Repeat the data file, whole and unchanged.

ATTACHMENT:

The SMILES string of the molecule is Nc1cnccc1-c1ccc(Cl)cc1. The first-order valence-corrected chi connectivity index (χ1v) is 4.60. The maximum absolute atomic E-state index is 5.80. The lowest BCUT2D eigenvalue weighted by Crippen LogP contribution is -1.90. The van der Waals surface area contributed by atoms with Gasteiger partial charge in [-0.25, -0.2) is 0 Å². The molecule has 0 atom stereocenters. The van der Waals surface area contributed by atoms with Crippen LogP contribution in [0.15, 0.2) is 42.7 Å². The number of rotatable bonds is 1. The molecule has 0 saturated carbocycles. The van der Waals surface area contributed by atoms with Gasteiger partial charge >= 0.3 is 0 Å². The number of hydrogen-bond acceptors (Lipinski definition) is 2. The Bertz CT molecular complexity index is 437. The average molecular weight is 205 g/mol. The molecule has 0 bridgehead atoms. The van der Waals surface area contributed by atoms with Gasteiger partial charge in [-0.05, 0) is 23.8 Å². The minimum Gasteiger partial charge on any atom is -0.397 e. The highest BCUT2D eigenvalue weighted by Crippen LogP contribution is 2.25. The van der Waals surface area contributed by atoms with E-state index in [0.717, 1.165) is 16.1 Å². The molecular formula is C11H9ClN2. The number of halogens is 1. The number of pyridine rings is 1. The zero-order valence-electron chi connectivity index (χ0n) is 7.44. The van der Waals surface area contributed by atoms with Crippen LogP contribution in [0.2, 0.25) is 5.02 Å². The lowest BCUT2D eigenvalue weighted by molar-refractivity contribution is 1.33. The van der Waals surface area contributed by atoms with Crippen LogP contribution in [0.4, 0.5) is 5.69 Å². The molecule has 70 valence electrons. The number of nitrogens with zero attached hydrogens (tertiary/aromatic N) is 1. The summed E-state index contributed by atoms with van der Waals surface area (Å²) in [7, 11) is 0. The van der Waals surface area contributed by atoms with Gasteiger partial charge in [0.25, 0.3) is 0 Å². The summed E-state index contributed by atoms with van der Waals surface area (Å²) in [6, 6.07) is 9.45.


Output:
The SMILES string of the molecule is Nc1cnccc1-c1ccc(Cl)cc1. The first-order valence-corrected chi connectivity index (χ1v) is 4.60. The maximum absolute atomic E-state index is 5.80. The lowest BCUT2D eigenvalue weighted by Crippen LogP contribution is -1.90. The van der Waals surface area contributed by atoms with Gasteiger partial charge in [-0.25, -0.2) is 0 Å². The molecule has 0 atom stereocenters. The van der Waals surface area contributed by atoms with Crippen LogP contribution in [0.15, 0.2) is 42.7 Å². The number of rotatable bonds is 1. The molecule has 0 saturated carbocycles. The van der Waals surface area contributed by atoms with Gasteiger partial charge >= 0.3 is 0 Å². The number of hydrogen-bond acceptors (Lipinski definition) is 2. The Bertz CT molecular complexity index is 437. The average molecular weight is 205 g/mol. The molecule has 0 bridgehead atoms. The van der Waals surface area contributed by atoms with Gasteiger partial charge in [-0.05, 0) is 23.8 Å². The minimum Gasteiger partial charge on any atom is -0.397 e. The highest BCUT2D eigenvalue weighted by Crippen LogP contribution is 2.25. The van der Waals surface area contributed by atoms with E-state index in [0.717, 1.165) is 16.1 Å². The molecular formula is C11H9ClN2. The number of halogens is 1. The number of pyridine rings is 1. The zero-order valence-electron chi connectivity index (χ0n) is 7.44. The van der Waals surface area contributed by atoms with Crippen LogP contribution in [0.2, 0.25) is 5.02 Å². The lowest BCUT2D eigenvalue weighted by molar-refractivity contribution is 1.33. The van der Waals surface area contributed by atoms with Crippen LogP contribution in [0.4, 0.5) is 5.69 Å². The molecule has 70 valence electrons. The number of nitrogens with zero attached hydrogens (tertiary/aromatic N) is 1. The summed E-state index contributed by atoms with van der Waals surface area (Å²) in [7, 11) is 0. The van der Waals surface area contributed by atoms with Gasteiger partial charge in [0.25, 0.3) is 0 Å². The summed E-state index contributed by atoms with van der Waals surface area (Å²) in [6, 6.07) is 9.45.